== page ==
Steve Mascord forged a reputation as rugby league’s indefatigable newshound, a journalistic figure so indelible that when Russell Crowe had to portray one in the film State Of Play, he based it on him. For Mascord’s first book, he intended highconcept – for every week of the year, a game of league, a gig and all the mileage that entailed. He ended up going far beyond his initial premise.
Touchstones instead gets to the heart of how our favoured game intersects with our unfolding lives, in real time. In one sense, it could be any abiding interest – and Mascord usefully parallels his league obsessiveness with his passion for hard rock and hair metal. But his thinking about the game has always been anything but conventional, a point hammered home by a tour de force contrarian take about Origin, which he compares to your favourite pub band releasing a radio hit.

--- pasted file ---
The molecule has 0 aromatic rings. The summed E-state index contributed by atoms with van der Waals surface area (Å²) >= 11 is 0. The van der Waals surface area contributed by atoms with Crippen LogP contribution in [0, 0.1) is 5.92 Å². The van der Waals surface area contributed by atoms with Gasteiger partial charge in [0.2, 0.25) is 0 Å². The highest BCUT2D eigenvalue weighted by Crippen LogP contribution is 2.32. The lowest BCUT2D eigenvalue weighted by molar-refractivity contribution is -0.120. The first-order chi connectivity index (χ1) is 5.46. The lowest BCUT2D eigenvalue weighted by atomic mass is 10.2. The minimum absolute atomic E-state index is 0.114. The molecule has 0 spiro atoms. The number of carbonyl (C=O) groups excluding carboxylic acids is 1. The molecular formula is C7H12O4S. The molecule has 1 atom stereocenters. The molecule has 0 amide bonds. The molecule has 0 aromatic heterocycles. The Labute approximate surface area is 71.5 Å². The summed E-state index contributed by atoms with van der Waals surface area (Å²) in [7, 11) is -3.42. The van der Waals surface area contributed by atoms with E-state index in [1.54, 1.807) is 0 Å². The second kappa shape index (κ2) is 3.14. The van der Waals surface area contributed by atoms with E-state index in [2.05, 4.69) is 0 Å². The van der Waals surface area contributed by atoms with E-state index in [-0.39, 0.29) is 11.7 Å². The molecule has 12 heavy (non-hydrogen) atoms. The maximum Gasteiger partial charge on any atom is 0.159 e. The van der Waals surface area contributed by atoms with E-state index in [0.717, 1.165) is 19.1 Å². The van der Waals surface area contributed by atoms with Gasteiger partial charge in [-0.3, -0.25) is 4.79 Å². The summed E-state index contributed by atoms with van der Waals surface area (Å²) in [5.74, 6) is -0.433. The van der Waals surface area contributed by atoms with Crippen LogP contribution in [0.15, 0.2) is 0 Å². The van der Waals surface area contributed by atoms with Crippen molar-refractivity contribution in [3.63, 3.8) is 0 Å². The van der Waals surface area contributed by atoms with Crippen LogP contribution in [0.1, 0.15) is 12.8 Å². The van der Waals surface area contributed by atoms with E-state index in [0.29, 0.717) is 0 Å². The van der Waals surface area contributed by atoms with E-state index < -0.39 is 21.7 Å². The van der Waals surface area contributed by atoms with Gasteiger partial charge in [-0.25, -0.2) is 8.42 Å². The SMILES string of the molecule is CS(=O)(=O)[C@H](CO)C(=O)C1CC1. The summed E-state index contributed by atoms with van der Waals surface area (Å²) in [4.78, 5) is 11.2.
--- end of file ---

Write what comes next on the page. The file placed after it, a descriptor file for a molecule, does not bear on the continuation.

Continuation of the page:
Taking his cues from the likes of Chuck Klosterman’s dissections of pop culture, as well as Andrew Mueller’s It’s Too Late To Die Young Now, Mascord has also written an intensely personal book. He writes of growing up adopted, and the self-discovery involved. He sets up his alter ego, Andrew John Langley (his birth name), which affords him a dialogue to understand why it is what interested him so. Even if you have zero interest in the Illawarra Steelers or Guns ’N’ Roses, this is a great read.